This course qualifies for the ITCILO Diploma for Labour Migration Experts and Practitioners. Take the Academy on Labour Migration, three courses out of all eligible courses within a five year period, and complete a capstone project to become part of a global cadre of practitioners and experts with a recognised set of skills in labour migration policy.

How to apply?

Interested candidates should register on-line clicking on the “APPLY NOW” button at the top-right of the page.

Selection will be based on the following criteria:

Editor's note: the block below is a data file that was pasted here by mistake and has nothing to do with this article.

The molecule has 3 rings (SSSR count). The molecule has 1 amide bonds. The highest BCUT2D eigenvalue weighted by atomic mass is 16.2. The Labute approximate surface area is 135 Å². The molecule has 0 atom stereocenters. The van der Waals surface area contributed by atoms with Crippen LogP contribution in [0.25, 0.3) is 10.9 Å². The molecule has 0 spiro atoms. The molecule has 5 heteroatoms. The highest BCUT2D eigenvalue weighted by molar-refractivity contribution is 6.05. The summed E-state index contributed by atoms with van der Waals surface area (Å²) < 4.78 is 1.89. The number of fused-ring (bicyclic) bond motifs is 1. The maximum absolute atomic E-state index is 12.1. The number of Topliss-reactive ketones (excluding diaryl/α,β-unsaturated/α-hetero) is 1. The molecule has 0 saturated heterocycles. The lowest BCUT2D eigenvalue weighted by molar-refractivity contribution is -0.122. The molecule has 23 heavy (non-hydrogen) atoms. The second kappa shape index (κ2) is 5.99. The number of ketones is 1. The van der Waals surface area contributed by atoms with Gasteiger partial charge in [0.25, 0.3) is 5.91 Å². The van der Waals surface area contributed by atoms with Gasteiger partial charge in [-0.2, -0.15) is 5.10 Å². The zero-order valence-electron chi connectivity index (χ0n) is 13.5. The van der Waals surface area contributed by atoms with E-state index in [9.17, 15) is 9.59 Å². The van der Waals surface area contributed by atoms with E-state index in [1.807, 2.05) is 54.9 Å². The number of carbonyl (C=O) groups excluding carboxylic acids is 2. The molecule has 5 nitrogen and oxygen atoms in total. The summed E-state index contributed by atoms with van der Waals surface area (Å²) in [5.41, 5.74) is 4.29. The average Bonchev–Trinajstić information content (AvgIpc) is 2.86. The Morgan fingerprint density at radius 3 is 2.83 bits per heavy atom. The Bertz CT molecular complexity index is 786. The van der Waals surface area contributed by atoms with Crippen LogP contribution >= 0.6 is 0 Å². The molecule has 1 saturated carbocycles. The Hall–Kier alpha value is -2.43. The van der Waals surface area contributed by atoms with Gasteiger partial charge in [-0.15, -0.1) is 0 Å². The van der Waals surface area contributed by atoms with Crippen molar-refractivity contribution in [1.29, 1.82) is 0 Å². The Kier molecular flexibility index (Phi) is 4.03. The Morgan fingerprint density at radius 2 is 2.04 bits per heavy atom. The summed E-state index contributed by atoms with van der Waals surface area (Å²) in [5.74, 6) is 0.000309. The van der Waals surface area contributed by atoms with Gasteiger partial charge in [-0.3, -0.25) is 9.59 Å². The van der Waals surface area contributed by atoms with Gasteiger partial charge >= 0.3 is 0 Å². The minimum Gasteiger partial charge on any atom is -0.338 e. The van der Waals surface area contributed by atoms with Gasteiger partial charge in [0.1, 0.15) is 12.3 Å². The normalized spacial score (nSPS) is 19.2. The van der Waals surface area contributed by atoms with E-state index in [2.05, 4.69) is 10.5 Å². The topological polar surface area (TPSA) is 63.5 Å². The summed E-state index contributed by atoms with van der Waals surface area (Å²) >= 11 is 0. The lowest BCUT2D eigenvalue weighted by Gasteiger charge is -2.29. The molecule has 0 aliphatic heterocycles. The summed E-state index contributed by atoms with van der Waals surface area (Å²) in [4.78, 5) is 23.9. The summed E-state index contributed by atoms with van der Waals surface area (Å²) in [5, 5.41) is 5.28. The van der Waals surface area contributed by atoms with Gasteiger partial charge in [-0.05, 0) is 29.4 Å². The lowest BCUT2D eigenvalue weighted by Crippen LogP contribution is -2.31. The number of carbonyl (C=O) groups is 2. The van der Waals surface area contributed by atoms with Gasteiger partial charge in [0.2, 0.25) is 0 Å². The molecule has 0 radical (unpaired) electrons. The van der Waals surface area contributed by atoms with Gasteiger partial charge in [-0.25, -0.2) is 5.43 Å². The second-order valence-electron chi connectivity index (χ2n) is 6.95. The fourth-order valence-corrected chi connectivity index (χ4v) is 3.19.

• Proven work experience in relevant field;
  • Submission of a letter of sponsorship to cover the total course fees:

The cost of participation is payable in advance by the participant or his or her sponsoring organization.

Prove your skills with a Diploma

This course is part of one Diploma programme: